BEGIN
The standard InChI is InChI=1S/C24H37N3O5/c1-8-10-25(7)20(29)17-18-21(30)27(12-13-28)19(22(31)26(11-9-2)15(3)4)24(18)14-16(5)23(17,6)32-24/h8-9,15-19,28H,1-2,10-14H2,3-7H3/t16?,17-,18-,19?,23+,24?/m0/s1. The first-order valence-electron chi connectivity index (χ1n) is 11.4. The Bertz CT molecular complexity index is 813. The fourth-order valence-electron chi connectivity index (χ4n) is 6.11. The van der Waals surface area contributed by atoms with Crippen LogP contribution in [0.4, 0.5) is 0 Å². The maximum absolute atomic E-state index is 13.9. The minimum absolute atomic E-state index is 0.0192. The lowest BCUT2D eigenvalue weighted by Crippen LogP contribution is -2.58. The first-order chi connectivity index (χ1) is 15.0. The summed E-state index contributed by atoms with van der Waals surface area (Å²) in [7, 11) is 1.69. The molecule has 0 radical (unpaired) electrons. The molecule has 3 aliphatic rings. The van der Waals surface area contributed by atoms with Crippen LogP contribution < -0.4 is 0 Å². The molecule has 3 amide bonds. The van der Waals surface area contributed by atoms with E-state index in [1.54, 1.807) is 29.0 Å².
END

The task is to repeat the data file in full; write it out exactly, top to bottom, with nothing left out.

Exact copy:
The standard InChI is InChI=1S/C24H37N3O5/c1-8-10-25(7)20(29)17-18-21(30)27(12-13-28)19(22(31)26(11-9-2)15(3)4)24(18)14-16(5)23(17,6)32-24/h8-9,15-19,28H,1-2,10-14H2,3-7H3/t16?,17-,18-,19?,23+,24?/m0/s1. The first-order valence-electron chi connectivity index (χ1n) is 11.4. The Bertz CT molecular complexity index is 813. The fourth-order valence-electron chi connectivity index (χ4n) is 6.11. The van der Waals surface area contributed by atoms with Crippen LogP contribution in [0.4, 0.5) is 0 Å². The maximum absolute atomic E-state index is 13.9. The minimum absolute atomic E-state index is 0.0192. The lowest BCUT2D eigenvalue weighted by Crippen LogP contribution is -2.58. The first-order chi connectivity index (χ1) is 15.0. The summed E-state index contributed by atoms with van der Waals surface area (Å²) in [7, 11) is 1.69. The molecule has 0 radical (unpaired) electrons. The molecule has 3 aliphatic rings. The van der Waals surface area contributed by atoms with Crippen LogP contribution < -0.4 is 0 Å². The molecule has 3 amide bonds. The van der Waals surface area contributed by atoms with E-state index in [1.54, 1.807) is 29.0 Å².